Pancreatic Neuroendocrine Tumors: Entering a New Era

  • Paul E Oberstein Columbia University College of Physicians and Surgeons at New York Presbyterian Hospital. New York, NY, USA
  • Helen Remotti Columbia University College of Physicians and Surgeons at New York Presbyterian Hospital. New York, NY, USA
  • Muhammad Wasif Saif Columbia University College of Physicians and Surgeons at New York Presbyterian Hospital. New York, NY, USA
  • Steven K Libutti Albert Einstein College of Medicine and the Montefiore Medical Center. New York, NY, USA
Keywords: Drug Therapy, everolimus, Neuroendocrine Tumors, Pancreatic Neoplasms, sunitinib



Neuroendocrine tumors (NETs) describe a heterogeneous group of tumors with a wide range of morphologic, functional, and behavioral characteristics. These tumors are generally slow growing and behave in an indolent fashion. However, they have the potential to spread, primarily to the liver and when they do, they can be life threatening and difficult to treat with current modalities. A subset of NETs, the pancreatic neuroendocrine tumors (pNET) represent a small percentage of all pancreatic tumors (1.3%) but their incidence is rising. Prior to 2011, the only approved agent for unresectable pNETs was streptozocin (often used in combination with doxorubicin) but the efficacy of this drug was questionable. In 2011, the landscape of treatment for pNET was changed with the approval of the first new agents in 20 years, sunitinib and everolimus, that demonstrated improvement in time to progression in patients with progressive pNET. Sunitinib is a multikinase inhibitor and everolimus is an inhibitor of the mammalian target of rapamycin (mTOR) pathway. These drugs were approved by the Food and Drug Administration (FDA) on the basis of separate large randomized placebo-controlled trials. Data from these two trials and an additional phase III trial looking at everolimus in other neuroendocrine tumors has generated intense interest in this challenging disease. At the 2012 American Society of Clinical Oncology (ASCO) Gastrointestinal Cancers Symposium, several researchers presented updated data regarding the risk stratification, treatment, and outcome for patients with pNET in the new era of targeted therapy. Choti et al. (Abstract #187) reviewed demographic data from a large set of patients who presented to National Comprehensive Cancer Network (NCCN) sites with neuroendocrine tumors. Casciano et al. (Abstract #226) and Signorovitch et al. (Abstract #237) presented post-approval analysis of the relative role of everolimus and sunitinib in the treatment of pNET. Alistar et al. (Abstract #166) explored predictive biomarkers in pNET, and Yao et al. (Abstract #157) conducted multivariate analysis of patients treated with everolimus in the phase III, RADIANT-2 trial which included the identification of relevant biomarkers. Hobday et al. (Abstract #260) and Bergsland et al. (Abstract #285) reported phase II data from two clinical trials looking at novel targeted combinations for the treatment of pNET. Finally the role of treatment for poorly differentiated NETs (including pNETs) remains ill-defined and Yamaguchi et al. (Abstract #274) presented a report reviewing the experience at 23 centers in Japan in treating this population. The authors review and summarize these abstracts in this article.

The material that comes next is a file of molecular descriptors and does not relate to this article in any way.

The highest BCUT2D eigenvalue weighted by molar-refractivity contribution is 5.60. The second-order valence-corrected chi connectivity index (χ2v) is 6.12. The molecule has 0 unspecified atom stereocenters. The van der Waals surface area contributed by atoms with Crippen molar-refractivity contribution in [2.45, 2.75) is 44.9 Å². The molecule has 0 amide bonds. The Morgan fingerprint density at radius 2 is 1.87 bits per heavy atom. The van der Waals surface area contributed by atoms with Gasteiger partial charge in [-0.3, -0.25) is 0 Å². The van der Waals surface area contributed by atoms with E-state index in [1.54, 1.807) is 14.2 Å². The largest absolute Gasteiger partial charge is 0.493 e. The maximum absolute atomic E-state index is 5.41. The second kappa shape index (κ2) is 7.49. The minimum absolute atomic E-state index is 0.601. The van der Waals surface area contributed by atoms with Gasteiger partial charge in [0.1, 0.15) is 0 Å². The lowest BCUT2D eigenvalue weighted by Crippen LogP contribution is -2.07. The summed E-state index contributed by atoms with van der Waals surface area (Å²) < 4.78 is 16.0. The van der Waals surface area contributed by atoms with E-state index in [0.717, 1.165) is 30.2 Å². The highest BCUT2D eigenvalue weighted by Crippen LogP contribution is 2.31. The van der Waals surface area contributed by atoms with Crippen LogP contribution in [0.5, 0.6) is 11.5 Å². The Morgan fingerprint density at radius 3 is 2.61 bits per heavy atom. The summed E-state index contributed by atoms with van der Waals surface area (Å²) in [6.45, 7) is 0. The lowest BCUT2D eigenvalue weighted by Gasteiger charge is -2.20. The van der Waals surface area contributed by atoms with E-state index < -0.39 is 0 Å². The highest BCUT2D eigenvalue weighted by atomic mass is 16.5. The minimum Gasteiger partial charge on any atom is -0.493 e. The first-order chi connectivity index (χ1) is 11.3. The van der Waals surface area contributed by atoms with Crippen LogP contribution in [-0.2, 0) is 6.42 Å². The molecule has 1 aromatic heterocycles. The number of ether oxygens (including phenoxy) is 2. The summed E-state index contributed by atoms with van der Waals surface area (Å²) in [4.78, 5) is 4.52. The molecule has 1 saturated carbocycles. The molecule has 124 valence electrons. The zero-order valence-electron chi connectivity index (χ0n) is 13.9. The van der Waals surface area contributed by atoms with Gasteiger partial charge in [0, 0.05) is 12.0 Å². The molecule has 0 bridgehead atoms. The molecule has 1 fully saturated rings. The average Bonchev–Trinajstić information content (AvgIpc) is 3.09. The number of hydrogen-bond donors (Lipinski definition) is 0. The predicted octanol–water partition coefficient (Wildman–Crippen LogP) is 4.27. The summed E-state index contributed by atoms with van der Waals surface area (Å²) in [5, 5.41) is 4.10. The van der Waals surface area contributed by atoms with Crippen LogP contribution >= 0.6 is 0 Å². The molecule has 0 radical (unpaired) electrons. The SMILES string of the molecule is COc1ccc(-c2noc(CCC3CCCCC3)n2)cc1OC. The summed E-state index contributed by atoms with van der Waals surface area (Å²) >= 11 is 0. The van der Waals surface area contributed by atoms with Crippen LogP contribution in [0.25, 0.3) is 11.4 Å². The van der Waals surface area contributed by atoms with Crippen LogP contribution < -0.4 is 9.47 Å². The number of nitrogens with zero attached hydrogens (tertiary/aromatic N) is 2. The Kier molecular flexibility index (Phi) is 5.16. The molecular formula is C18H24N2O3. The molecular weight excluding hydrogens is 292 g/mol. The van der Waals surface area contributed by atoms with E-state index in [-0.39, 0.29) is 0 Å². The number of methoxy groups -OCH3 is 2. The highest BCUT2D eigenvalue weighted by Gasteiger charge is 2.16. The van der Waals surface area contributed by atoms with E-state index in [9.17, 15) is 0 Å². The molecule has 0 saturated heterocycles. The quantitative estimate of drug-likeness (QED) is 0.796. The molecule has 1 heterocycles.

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Montefiore Medical Center. New York, NY, USA
How to Cite
ObersteinP., RemottiH., SaifM., & LibuttiS. (2012). Pancreatic Neuroendocrine Tumors: Entering a New Era. JOP. Journal of the Pancreas, 13(2), 169-173.
Highlights from the “2012 ASCO Gastrointestinal Cancers Symposium”. San Francisco, CA, USA. January 19-21, 2012